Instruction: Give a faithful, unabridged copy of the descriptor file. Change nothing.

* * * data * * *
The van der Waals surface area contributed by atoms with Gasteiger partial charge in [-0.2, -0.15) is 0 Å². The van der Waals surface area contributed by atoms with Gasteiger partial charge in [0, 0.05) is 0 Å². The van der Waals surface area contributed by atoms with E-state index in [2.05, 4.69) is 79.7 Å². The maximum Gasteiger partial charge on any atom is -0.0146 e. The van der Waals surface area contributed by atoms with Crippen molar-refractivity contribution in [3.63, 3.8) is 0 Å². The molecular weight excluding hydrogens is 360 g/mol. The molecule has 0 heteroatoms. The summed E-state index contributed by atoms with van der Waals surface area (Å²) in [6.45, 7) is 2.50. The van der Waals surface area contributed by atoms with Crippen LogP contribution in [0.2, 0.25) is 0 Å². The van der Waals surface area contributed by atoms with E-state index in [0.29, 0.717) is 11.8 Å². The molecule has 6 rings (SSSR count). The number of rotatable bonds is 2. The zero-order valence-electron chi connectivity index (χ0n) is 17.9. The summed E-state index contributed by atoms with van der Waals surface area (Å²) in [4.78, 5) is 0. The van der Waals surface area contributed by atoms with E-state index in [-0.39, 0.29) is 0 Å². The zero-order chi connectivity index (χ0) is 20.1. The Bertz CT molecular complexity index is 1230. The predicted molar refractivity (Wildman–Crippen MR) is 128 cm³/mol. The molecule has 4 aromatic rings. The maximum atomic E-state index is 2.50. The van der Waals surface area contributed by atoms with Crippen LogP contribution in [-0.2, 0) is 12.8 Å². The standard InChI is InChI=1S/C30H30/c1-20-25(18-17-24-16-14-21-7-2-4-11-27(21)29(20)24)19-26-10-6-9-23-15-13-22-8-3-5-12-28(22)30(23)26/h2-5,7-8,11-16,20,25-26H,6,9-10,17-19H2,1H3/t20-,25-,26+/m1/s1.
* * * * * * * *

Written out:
The van der Waals surface area contributed by atoms with Gasteiger partial charge in [-0.2, -0.15) is 0 Å². The van der Waals surface area contributed by atoms with Gasteiger partial charge in [0, 0.05) is 0 Å². The van der Waals surface area contributed by atoms with E-state index in [2.05, 4.69) is 79.7 Å². The maximum Gasteiger partial charge on any atom is -0.0146 e. The van der Waals surface area contributed by atoms with Crippen molar-refractivity contribution in [3.63, 3.8) is 0 Å². The molecular weight excluding hydrogens is 360 g/mol. The molecule has 0 heteroatoms. The summed E-state index contributed by atoms with van der Waals surface area (Å²) in [6.45, 7) is 2.50. The van der Waals surface area contributed by atoms with Crippen LogP contribution in [0.2, 0.25) is 0 Å². The van der Waals surface area contributed by atoms with E-state index in [0.29, 0.717) is 11.8 Å². The molecule has 6 rings (SSSR count). The number of rotatable bonds is 2. The zero-order valence-electron chi connectivity index (χ0n) is 17.9. The summed E-state index contributed by atoms with van der Waals surface area (Å²) in [4.78, 5) is 0. The van der Waals surface area contributed by atoms with E-state index in [-0.39, 0.29) is 0 Å². The zero-order chi connectivity index (χ0) is 20.1. The Bertz CT molecular complexity index is 1230. The predicted molar refractivity (Wildman–Crippen MR) is 128 cm³/mol. The molecule has 4 aromatic rings. The maximum atomic E-state index is 2.50. The van der Waals surface area contributed by atoms with Crippen LogP contribution in [-0.2, 0) is 12.8 Å². The standard InChI is InChI=1S/C30H30/c1-20-25(18-17-24-16-14-21-7-2-4-11-27(21)29(20)24)19-26-10-6-9-23-15-13-22-8-3-5-12-28(22)30(23)26/h2-5,7-8,11-16,20,25-26H,6,9-10,17-19H2,1H3/t20-,25-,26+/m1/s1.